Jim Peters, Director of Osher Lifelong Learning Institute and fellow member of Lawrence Central Rotary, tells the story of the underground railroad in Lawrence.
The Lane Trail, named for abolitionist James H. Lane, was established in 1856 to bypass proslavery strongholds in Missouri and provide free-state settlers a safe route into Kansas with terminus in Topeka. The trail is approximated today by US Highway 75. Settlers left Iowa City to go west into Nebraska and south into Kansas, but John Brown and others used the trail in reverse to transport slaves north to freedom.
Frequently, runaway slaves would hide in and around Lawrence as they waited to join a group traveling north to safety. Gover Barn in Lawrence was a key staging area during the 1850s. In December 1858, the barn housed slaves recruited in Missouri by John Brown as they awaited their chance to escape.
Narratives written by Lawrence and Douglas County residents tell of the perils of hiding slaves during this era. Many describe the relationships they built with the runaways and their concern for them after they left their protective barns and cellars.
Dr. Robert Smith, Director of the Fort Riley Museums, declared that it has been adaptation that has kept Fort Riley open over the decades, evolving repeatedly to meet the army’s needs.
Established as a frontier post in 1853, at the time Fort Riley was situated at the “end of civilization.” As the boundary of the frontier changed, however, the fort had to adapt its role to remain open. By the late 1800s, it became a “school post” for the cavalry and light artillery and served as a haying station for the entire army.
When World War I began, Fort Riley was the largest U.S. training site for troops headed to Europe, and it continued to be a training site during World War II. During that era, it became the Divisional Post for the First Infantry.
The First Infantry Division, known as “The Big Red One,” is the oldest continuously serving division in United States history, sending troops to France in World War I and to North Africa, to Sicily, and to England in World War II. First Infantry troops participated in D-Day at Omaha Beach, were stationed in Germany during the Cold War, and went to Vietnam. They were present for Operation Desert Storm in 1991, Operation Iraqi Freedom, and Operation Enduring Freedom in Afghanistan.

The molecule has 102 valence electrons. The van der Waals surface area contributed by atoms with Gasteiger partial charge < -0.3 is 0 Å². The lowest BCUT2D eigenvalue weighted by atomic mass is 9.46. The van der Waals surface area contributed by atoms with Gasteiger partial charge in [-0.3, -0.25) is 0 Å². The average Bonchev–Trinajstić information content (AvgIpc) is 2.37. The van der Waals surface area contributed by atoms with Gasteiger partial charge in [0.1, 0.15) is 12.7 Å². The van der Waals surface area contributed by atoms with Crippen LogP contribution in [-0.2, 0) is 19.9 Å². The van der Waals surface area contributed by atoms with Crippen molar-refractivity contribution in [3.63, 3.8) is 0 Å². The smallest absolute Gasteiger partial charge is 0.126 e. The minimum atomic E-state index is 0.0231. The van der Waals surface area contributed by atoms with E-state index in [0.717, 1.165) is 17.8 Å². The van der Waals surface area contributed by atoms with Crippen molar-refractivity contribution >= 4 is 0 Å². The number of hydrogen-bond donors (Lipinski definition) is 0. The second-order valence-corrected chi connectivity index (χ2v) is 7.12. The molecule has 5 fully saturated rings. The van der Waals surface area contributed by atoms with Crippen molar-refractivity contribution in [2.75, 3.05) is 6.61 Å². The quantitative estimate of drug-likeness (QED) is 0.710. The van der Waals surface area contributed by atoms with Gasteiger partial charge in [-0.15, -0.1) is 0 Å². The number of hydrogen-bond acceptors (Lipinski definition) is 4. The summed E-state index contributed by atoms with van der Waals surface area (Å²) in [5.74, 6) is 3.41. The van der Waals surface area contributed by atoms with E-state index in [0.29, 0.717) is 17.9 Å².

Russ Johnson, the CEO of LMH, talked about the new LMH Health West Campus development that broke ground in September 2018. Joining him were Rebecca Smith, Executive Director of the LMH Health Foundation, and Karen Shumate, Chief Operating Officer and project manager for the new facility.
The West Campus expansion has been designed to provide outpatient services, the primary source of revenue that is anticipated in the health care industry in coming decades. The location of the new facility on Highways 10 and I-70 will be convenient for healthcare consumers. Plans for easy and adequate parking have been highly important in the plans, as the current hospital location lacks adequate parking. LMH West Campus will be 35-40% of the space at the current hospital. Johnson expects the new building to be ready for occupancy in July 2020.
Shumate highlighted key features in the floor plan of LMH West Campus. The goal is to build something “nice, but not ostentatious.” The building incorporates flexible space and room for expansion. There will be an outdoor ampitheater and a roof garden. LMH physical therapy services, OrthoKansas, a pharmacy, a lab, and several local physician practices will relocate. The second floor will be a Women’s Center, providing a continuum of care for breast patients at one location.
Leticia Cole stands with sponsor Steve Lane during her induction into Lawrence Central Rotary.
Leticia has worked for Paul Werner Architects for over 11 years. She is a 2014 graduate of Leadership Lawrence and has been a board member of Catch-A-Break for the past two years.
Eileen Horn, State Representative for the 10th District, highlighted action during the 2018 session of the Kansas legislature. Horn, a Democrat, was appointed to fill the House seat vacated by John Wilson in August 2017. She worked as the sustainability coordinator for the City of Lawrence and Douglas County until December 2017 when she resigned to focus on her legislative responsibilities.
Although State revenues have begun to surpass projections in recent quarters, Horn noted that state taxes are still lower than in 2012. She explained that after nine rounds of tax cuts, however, there were holes in the State budget that the legislature has had to address.
During its session last winter, the legislature found additional money for transportation projects, K-12 education, and child and family needs. The State is catching up on its contributions to KPERS. Higher education received 2% back from a prior cut. The State’s water plan is funded now. The judiciary and corrections each received money for staff. Telemedicine was approved.
Kansas has ongoing financial challenges, however, especially in K-12 eduction. In June, the State Supreme Court ruled that while the State’s new plan for funding education was now “equitable,” it was still not “adequate.”
Horn ways that the most rewarding part of her new work is to be able to help constituents with their problems. Her biggest frustration is that the schedule of the session and the low stipend mean that legislature is skewed to include those who are older and independently wealthy, that is, those who can afford the time and money to serve.